Our brains remember information “presented first and last, and have an inclination to forget the middle items.”[1] People will remember vividly their first impressions of you and their last interaction with you. Although you can update their last interaction constantly, you are going to be stuck with those first impressions. Be careful about the messages you send with your words, with your actions, with the order of your actions, with the signs and symbols you deploy.

This is why Day One is such a meaningful pivot point for onboarding. Many people who are important to your new role will form their first, indelible impression of you on this day. As with the Fuzzy Front End, reconnect with your own brave preferences and orientation, and think carefully about whom you are encountering and already starting to influence.

There is no one right way to do this; but there are many wrong ways to do this. It is all about the first impression received. Different people will have different impressions of the same thing depending on their perspective and filters. The problem is that before your first interactions with them, you can’t understand their perspective and filters. So not only is there no one right answer, but it will also be difficult to figure out the best answer for your particular situation.

This is another reason it is so valuable to get a jump-start on relationships and learning during the Fuzzy Front End. One of the powerful things about embracing the Fuzzy Front End is that it enables you to manage the initial impressions you make on those key people outside the noise of Day One. Managed well, it will also help you make better choices about your early days.


John Lawler, one of the co-authors of The New Leader’s 100-Day Action Plan puts it this way:

No two leaders’ first days will ever be the same because the combination of variables in every situation begs for different Day One plans. If there are market concerns, consider spending part of the day outside of the office with a major customer. If organizational complexity exists, consider a New Leader’s Assimilation workshop, allowing your team to voice concerns and learn about your preferences and early views.


At the start of a new role, everything is magnified. Thus it is critical to be particularly thoughtful about everything you do and say and don’t do and don’t say—and what order you do or say them in.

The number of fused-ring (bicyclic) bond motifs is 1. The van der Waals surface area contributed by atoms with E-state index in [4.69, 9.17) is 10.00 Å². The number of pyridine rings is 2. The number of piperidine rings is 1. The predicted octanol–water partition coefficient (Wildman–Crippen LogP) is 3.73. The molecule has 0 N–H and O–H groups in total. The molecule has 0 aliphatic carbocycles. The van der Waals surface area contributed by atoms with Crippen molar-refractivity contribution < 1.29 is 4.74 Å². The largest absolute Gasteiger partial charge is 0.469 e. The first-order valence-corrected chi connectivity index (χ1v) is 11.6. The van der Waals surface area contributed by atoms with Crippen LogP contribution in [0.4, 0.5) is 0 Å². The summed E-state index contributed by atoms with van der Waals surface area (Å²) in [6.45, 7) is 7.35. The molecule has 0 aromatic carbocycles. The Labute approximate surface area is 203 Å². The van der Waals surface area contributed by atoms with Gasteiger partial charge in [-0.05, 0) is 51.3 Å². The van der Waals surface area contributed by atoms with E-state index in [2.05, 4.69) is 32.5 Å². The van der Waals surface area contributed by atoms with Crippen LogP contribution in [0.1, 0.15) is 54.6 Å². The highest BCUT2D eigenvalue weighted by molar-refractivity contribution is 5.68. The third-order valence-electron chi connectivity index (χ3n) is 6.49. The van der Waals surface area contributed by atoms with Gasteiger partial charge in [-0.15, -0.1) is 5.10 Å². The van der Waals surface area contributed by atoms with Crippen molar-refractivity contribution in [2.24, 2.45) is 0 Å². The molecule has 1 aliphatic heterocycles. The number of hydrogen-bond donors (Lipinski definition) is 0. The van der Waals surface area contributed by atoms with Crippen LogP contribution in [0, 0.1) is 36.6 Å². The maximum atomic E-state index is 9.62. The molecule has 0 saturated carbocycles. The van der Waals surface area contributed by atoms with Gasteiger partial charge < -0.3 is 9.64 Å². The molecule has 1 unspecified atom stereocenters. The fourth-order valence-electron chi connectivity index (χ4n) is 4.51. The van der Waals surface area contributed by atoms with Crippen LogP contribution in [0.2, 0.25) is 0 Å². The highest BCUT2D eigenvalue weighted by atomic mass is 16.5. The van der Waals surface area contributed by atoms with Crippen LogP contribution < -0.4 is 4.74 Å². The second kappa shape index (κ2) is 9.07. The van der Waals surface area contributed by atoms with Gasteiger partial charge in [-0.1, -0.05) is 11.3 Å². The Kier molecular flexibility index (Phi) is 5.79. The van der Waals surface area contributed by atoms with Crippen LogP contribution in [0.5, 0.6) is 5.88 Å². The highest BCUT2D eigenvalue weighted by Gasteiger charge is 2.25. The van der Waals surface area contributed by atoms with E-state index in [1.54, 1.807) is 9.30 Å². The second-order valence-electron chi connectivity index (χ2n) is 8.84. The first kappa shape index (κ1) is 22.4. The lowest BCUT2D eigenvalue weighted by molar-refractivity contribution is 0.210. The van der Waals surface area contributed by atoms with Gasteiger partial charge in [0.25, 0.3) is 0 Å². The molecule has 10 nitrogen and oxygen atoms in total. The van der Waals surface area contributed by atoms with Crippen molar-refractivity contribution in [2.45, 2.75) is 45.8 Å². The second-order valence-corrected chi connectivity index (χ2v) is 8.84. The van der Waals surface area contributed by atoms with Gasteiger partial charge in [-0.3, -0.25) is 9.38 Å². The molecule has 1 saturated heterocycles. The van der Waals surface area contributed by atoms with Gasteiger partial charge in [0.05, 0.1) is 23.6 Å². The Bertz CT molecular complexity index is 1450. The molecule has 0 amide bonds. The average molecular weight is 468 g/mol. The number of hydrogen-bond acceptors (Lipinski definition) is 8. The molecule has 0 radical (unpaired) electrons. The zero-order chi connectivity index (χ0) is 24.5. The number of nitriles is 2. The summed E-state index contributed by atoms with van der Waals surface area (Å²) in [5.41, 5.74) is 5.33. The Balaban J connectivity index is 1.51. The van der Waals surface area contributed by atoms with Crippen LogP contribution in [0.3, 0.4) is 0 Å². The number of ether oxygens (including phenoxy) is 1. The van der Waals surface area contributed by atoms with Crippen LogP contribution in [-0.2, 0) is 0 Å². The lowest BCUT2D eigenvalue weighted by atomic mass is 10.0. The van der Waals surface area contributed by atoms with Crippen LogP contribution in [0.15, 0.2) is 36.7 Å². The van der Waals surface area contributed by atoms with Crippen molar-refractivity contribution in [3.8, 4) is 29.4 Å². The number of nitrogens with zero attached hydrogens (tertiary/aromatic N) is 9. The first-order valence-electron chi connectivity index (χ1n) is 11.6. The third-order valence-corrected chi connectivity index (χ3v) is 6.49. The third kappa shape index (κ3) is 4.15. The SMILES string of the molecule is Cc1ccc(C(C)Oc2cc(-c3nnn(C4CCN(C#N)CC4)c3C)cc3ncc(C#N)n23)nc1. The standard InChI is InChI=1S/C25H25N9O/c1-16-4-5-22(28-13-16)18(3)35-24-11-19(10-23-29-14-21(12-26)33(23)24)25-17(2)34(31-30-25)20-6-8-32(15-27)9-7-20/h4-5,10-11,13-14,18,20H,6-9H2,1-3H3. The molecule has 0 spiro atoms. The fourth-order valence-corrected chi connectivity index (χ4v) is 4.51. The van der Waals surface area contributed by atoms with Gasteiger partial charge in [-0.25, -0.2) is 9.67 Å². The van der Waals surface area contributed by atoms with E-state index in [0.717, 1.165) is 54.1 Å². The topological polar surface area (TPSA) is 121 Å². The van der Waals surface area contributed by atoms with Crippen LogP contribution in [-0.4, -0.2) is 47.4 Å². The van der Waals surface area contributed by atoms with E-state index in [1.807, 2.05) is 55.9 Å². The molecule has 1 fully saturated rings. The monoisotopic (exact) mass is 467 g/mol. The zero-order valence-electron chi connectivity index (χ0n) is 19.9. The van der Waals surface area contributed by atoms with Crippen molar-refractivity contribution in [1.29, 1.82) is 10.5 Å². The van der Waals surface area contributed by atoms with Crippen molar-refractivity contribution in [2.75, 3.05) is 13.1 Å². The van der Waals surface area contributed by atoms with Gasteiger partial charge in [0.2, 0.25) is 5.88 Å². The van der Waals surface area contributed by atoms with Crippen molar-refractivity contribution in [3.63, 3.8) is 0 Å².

As you plan your own Day One, here are a couple of things to keep in mind:

  • It is personal. As a leader, you impact peoples’ lives. Those people will try very hard to figure out you and your potential impact as soon as they can. They may even rush to judgment. Keep that in mind at all times.
  • Order counts. Be circumspect about the order in which you meet with people and the timing of when you do what throughout Day One and your early days.
  • Messages matter. Have a message. Know what you are going to say and not say. Have a bias toward listening. Know that strong opinions, long-winded introductions and efforts to prove yourself immediately are rarely, if ever good Day One tactics. People will be looking to form opinions early. Keep that in mind while deciding when to listen, when to share, what to ask, who to ask, and how you answer. When speaking keep it brief, on point and meaningful.
  • Location counts. Think about where you will show up for work on Day One. Do not just show up at your designated office by default.
  • Signs and symbols count. Be aware of all the ways in which you communicate, well beyond just words.
  • Timing counts. Day One does not have to match the first day you get paid. Decide which day you want to communicate as Day One to facilitate other choices about order and location.

Read about the next step in a new leader’s 100-Day Action Plan: Activate Ongoing Communication Early In A New Job

[1] Elizabeth Hilton, “Differences in Visual and Auditory Short-Term Memory,” Indiana University South Bend Journal 4 (2001).